Hand reading braille.

The Court of Appeal of the State of California, Fourth Appellate District, recently handed a potentially significant website accessibility win to the business community under the Unruh Civil Rights Act (Unruh Act) when it upheld a jury verdict in Thurston v. Omni Hotels Mgmt. Corp. (Cal. Ct. App. Sept. 23, 2021), finding that the blind user of a hotel’s website reservation mechanism lacked a “bona fide intent” to make a hotel reservation. Paired with the Eleventh Circuit Court of Appeals’ opinion in Gil v. Winn-Dixie Stores, Inc., this recent decision may signal the rumblings of growing judicial resistance to the overwhelming number of website accessibility claims.

The Court of Appeal’s decision rests firmly on a 2019 Supreme Court of California decision (White), often cited by the plaintiffs’ bar for the proposition that one need not be a paying customer to have standing to make a challenge under the Unruh Act. While announcing that potentially expansive standing principle, the White court also held that “a plaintiff cannot sue for discrimination in the abstract, but must actually suffer the discriminatory conduct.” As to online businesses, the court held that an Unruh Act claimant must present sufficient evidence to overcome the online defendant’s argument that he or she “did not actually possess a bona fide intent to sign up for or use its services.”  Because the White case was decided on a challenge to the pleadings, accepted as true, the court held that the plaintiff had standing to proceed.

Unlike White, there was ample evidence here to support the jury’s verdict that the plaintiff lacked such “bona fide intent.” Among other things, the plaintiff did not use any of the multiple available means to make a reservation (including telephone reservations or third-party hotel reservation services) and never made any hotel reservation for the alleged intended visit to the area of the hotel.

Will This New Defense Argument Slow Down Claims?

The short answer is probably not, though it may realign the focus of these claims to certain kinds of businesses and industries. As in White, it is easy for plaintiffs to plead their complaints sufficiently to establish standing. That means that any victory will come down the road at summary judgment or trial, a result that is bound to be far more expensive in achieving than reaching a settlement at the outset of an action or claim. Moreover, while it may be difficult (and costly) for someone claiming to want to make a hotel reservation to prove a bona fide intent to make that reservation, the analysis may differ for other businesses and industries.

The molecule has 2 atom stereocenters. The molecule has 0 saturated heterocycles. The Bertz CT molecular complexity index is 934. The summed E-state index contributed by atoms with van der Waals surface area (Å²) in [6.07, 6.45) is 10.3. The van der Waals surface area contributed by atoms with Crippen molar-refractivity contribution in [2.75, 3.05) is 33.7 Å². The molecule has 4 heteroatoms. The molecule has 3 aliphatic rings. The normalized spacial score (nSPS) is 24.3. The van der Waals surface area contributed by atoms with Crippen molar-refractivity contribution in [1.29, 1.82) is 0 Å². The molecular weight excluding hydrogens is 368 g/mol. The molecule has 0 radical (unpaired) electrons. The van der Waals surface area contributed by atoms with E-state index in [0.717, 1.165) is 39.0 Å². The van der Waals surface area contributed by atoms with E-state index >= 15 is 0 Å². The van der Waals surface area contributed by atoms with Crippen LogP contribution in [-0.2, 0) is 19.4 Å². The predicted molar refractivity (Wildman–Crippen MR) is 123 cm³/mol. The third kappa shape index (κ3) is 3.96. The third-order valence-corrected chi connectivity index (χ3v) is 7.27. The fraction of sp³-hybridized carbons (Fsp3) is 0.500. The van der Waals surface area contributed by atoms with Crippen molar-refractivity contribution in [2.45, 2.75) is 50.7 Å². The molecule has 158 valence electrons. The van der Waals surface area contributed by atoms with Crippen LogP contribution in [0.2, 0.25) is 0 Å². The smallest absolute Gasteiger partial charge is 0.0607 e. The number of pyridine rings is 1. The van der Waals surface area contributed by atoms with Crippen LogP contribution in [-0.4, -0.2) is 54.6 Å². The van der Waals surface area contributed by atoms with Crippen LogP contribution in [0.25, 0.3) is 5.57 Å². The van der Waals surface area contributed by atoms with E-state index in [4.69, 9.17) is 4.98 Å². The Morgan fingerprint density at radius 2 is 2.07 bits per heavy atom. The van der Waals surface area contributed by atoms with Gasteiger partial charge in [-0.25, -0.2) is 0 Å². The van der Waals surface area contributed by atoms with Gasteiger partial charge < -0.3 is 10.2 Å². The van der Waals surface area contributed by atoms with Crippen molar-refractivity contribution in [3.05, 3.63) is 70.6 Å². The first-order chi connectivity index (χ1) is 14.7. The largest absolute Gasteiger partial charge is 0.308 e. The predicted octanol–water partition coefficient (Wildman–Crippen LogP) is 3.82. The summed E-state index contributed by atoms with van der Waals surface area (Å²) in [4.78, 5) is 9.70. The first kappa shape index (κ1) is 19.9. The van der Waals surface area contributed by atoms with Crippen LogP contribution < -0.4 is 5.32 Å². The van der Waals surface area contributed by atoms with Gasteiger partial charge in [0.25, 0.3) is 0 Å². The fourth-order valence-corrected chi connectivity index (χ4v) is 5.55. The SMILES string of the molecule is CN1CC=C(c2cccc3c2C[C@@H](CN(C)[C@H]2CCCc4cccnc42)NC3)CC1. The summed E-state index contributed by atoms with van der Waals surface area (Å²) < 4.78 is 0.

But the case does provide another important arrow in the quiver for those businesses displaying a growing resistance to making these early settlements, often because they have invested substantially in website remediation efforts and still find themselves the target for these frequent claims. It is always helpful to have a second, alternative basis for ruling and one that is likely to have some amount of jury appeal.

Are We Seeing a Trend That May Lead to Lasting Changes in Website Accessibility?

The short answer to this question is that it is far too early to tell. While it is true that the last several months have seen victories for businesses in the website accessibility arena in the Eleventh Circuit, the Eastern District of New York, and now in the Court of Appeal of the State of California, none of these decisions has binding impact on the many jurisdictions available to plaintiffs in which they sue, and none shuts down the availability of certain website accessibility claims. Indeed, it seems highly unlikely that the courts will shut down website accessibility claims altogether, at least without some clear indication from the U.S. Congress, state legislatures, or regulatory agencies. It was only 2019 when the Supreme Court of the United States passed on an opportunity to limit these claims when it denied review of a website accessibility claim out of the Ninth Circuit.

But the collection of decisions, from vastly different courts, suggests that the judiciary may be growing wary of the massive multiplication of website accessibility claims and looking for established means to stem the tide. That can only be welcome news for the business community, though it may not change the approach to a specific claim.

Should Businesses Suspend or Delay Website Remediation Efforts?

The short answer to this question is again “probably not,” but the answer may depend, in part, on the type of business or industry in which one operates and what services and amenities are available online. There are a variety of hooks to snare any given website under Title III of the Americans with Disabilities Act or state laws like California’s Unruh Act, so adding this one defense may not help a business if there are other bases for covering the website’s accessibility.


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